The small development company Mika Mobile hits a home run with their third-ever title: Battleheart, an iPad Game of the Week. Available across the iOS platform, Battleheart retails for a paltry $2.99, a seemingly small reward for those who created such a delightful game. Mika Mobile’s two previous titles Zombieville USA and OMG Pirates, although similar in animation style, really just feel like training-grounds for Battleheart.

Battleheart begins simple enough with a “defend us from the monsters” theme, a quick tutorial with a Cleric and a Knight, both to keep, and you’re off. The plot consists of missions through three different lands, each of which contains an arena, for gaining extra equipment, a sub-boss and boss. You can bring up to four characters on each mission, but after the initial Cleric and Knight from the tutorial you must recruit other characters for a fee. There are a range of choices from fireball throwing Wizards to saber-wielding Barbarians. Mission strategy revolves around choice of characters and their deployment on the battlefield. Over time your characters will gain levels, gain skills every five levels (a choice of two each time) and obtain new equipment to wield. A successful balance between action and tactical RPG, Battlebeart redefines the elegance of simplicity.

Game Mechanics

Battleheart’s two basic modes consist of in-battle missions and a homepage, from which everything else can be managed. From this homepage you can recruit more troops, set their in-battle skills and shop for better equipment. Rather self explanatory, the homepage is easy to navigate allowing for quick stops between missions, where the real action is.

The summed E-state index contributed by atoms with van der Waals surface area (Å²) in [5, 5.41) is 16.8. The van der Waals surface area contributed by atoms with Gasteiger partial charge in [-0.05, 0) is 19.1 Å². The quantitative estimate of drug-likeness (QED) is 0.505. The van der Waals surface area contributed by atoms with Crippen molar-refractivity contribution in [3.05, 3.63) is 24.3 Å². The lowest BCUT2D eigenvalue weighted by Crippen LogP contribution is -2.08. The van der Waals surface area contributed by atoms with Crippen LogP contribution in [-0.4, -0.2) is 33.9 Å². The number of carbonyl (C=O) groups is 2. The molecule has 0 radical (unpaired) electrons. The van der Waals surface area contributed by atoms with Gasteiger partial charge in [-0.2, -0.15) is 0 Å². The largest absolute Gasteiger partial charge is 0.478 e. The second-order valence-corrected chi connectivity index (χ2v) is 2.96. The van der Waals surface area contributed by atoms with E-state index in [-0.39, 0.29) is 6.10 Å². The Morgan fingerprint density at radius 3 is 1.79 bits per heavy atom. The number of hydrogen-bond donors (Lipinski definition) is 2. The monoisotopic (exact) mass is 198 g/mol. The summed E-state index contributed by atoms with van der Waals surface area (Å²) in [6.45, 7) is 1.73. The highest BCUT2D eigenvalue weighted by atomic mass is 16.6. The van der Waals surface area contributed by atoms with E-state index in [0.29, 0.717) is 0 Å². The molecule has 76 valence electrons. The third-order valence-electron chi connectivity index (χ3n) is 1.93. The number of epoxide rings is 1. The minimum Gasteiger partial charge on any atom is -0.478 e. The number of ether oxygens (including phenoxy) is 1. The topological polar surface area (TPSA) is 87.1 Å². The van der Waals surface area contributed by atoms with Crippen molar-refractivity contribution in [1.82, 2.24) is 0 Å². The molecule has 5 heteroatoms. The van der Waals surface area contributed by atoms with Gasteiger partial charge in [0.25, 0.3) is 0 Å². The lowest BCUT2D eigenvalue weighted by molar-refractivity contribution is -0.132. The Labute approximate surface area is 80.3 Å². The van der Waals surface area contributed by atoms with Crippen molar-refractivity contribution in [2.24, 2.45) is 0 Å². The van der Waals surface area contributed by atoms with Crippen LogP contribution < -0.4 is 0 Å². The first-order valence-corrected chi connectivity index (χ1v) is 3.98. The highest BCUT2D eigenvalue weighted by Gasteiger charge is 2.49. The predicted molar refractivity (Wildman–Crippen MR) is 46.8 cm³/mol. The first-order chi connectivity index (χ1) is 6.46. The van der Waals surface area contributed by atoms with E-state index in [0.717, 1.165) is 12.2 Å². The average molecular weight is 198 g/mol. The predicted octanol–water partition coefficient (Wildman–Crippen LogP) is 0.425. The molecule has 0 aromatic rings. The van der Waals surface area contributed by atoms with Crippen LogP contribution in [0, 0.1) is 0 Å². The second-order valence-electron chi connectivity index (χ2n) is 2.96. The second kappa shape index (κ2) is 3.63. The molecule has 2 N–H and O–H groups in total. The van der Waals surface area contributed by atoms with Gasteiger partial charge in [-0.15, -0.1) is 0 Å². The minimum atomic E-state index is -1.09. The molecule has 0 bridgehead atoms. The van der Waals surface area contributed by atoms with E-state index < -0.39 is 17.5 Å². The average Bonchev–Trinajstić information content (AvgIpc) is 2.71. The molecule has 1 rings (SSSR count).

All missions are essentially just large battle that commence with your characters trotting onto a richly colored 2D backdrop. Your characters never move outside this backdrop but rather the monsters are all to enthused to come to you. With the exception of the Cleric, battle controls easy to understand- simply touch your character and draw a line on the iPad screen to move your character, or draw that line to an enemy and the your character will attack. With the Cleric draw that line to one of your allies and she will continue to heal them until commanded otherwise. This is the basic battle concept; your characters will do what they’re told until you tell them to do otherwise. A character’s special skills are available in the upper right-hand of the screen once a character is selected. All this sounds rudimentary enough, but soon your fingers will be dashing across the screen giving commands to heal, retreat, buff, or charge as fast as you can move

The lines you draw across the screen are remarkably accurate for a touch game, allowing quick, decisive commands to be delivered effortlessly. The only difficulty comes when multiple characters overlap each other. This can get tricky since its hard to tell which character you will be selecting, it’s better overall to keep your characters well spaced for easy access. Except for that one difficulty, the battle mechanics are incredibly accurate and responsive.

Game Mechanics        Score   4.5 / 5


Game music is fun, but in heat of battle it tends to get overlooked. The graphics are bright and colorful with a playful animation style running throughout. The in-battle backdrops and enemy designs share this theme, although many of the menu options are a bit lacking. While the battle locations are varied, the map of the three lands is lacking in detail, consisting of lines connecting boxes on a yellow background.